2. Esoteric Language is annoying. Look at this subtitle: "Liquid Leadership for a Third-Culture Church". Is this supposed to invite me to read the book? I realize that I sound as if I'm nit-picking, but I sometimes feel as if new words are needed only because we've abandoned much needed old words, and rather than working hard to recover their meaning we invent new ones. For example, I presume that when Jesus says, "abide in me and you will bear much fruit", he means that a byproduct of people living their lives in initmacy with Jesus is that other lives will be changed. Of course, if other lives are changed, they'll want to be part of this great new movement, and so we'll need to have structures in place enabling us to serve those who are new to the faith, and new to the faith community. But fruit will come from abiding. Abiding. Now there's an old word. What does it mean? Unpacking that seems far more important for the health of the church than creating a new term like "liquid leadership" because no matter how "liquid" I am, or how "third place" I am, if I'm not abiding, I'm stuffed.

3. All options aren't equal. In several places, Dave makes it clear that he's not trying to denegrate the old models, but proceeds to offer numerous stories of new works, such as a church meeting in a dance club in Bangkok, as indicative of where the future is headed. Again and again, the implication of the book is that established churches need to change dramatically, or die. This might, as a stand alone statement, be true enough. But when Dave goes on and offers endless examples, not of renewal, but of brand new works, the implication is that old works won't change, and so join the liquid third wave of newness.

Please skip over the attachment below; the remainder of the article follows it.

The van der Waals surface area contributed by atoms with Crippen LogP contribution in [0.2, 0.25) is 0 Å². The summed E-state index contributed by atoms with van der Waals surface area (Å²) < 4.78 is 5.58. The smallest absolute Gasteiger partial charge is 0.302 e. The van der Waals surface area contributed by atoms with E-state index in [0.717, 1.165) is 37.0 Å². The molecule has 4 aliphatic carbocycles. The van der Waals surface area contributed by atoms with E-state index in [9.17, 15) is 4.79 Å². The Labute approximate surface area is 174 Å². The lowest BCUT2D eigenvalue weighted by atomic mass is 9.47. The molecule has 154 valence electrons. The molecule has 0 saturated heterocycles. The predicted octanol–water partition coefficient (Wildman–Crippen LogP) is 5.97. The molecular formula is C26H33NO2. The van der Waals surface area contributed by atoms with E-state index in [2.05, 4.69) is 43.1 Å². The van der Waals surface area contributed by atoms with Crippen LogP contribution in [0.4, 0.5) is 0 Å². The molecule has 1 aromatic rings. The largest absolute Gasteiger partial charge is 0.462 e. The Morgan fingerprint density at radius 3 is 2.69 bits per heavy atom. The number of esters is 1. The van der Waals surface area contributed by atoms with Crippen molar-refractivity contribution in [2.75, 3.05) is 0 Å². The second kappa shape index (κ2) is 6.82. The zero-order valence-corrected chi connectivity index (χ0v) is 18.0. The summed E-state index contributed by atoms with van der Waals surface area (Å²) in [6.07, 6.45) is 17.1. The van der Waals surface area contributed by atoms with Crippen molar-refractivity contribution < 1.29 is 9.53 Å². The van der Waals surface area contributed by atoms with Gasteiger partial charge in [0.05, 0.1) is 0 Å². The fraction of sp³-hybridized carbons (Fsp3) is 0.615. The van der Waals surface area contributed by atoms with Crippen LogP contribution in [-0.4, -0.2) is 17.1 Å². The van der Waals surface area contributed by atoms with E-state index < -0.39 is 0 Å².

Please don't misread me. I'm thrilled with the countless new works unfolding across the globe, believing that God is in many of them. I also have a sneaking suspicion that, if you were to take a telscopic view of the whole church across the globe, and if the one's who were in touch with God's voice and filled with God's spirit could shine as bright lights, there'd be bright lights among the new AND the old, along with dead bulbs in both camps. Newness is overatted. The real issue is whether or not God's glory resides in a work.

Dave offers some marvelous insight in the book, addressing issues of the different ways Eastern and Western cultures look at the world. He also offers some marvelous challenges regarding our collective calling to be intentional about crossing cultural chasms in Jesus name, perhaps providing some of the best language to define the meaning of yet another new term: "missional".

But for all that, I found that in the end, I won't do much differently as a pastor for having read this book. This scares me on the one hand, because I read so much material that either implies, or states directly, that we leaders need new words, new structures, new priorities, if we're to stay alive. On the other hand, it frustrates me, because I think to myself: "another 'new key' to church", and that means people will read the book and try to start church meetings in dance clubs when (and I think even Dave would say this), that isn't the point at all.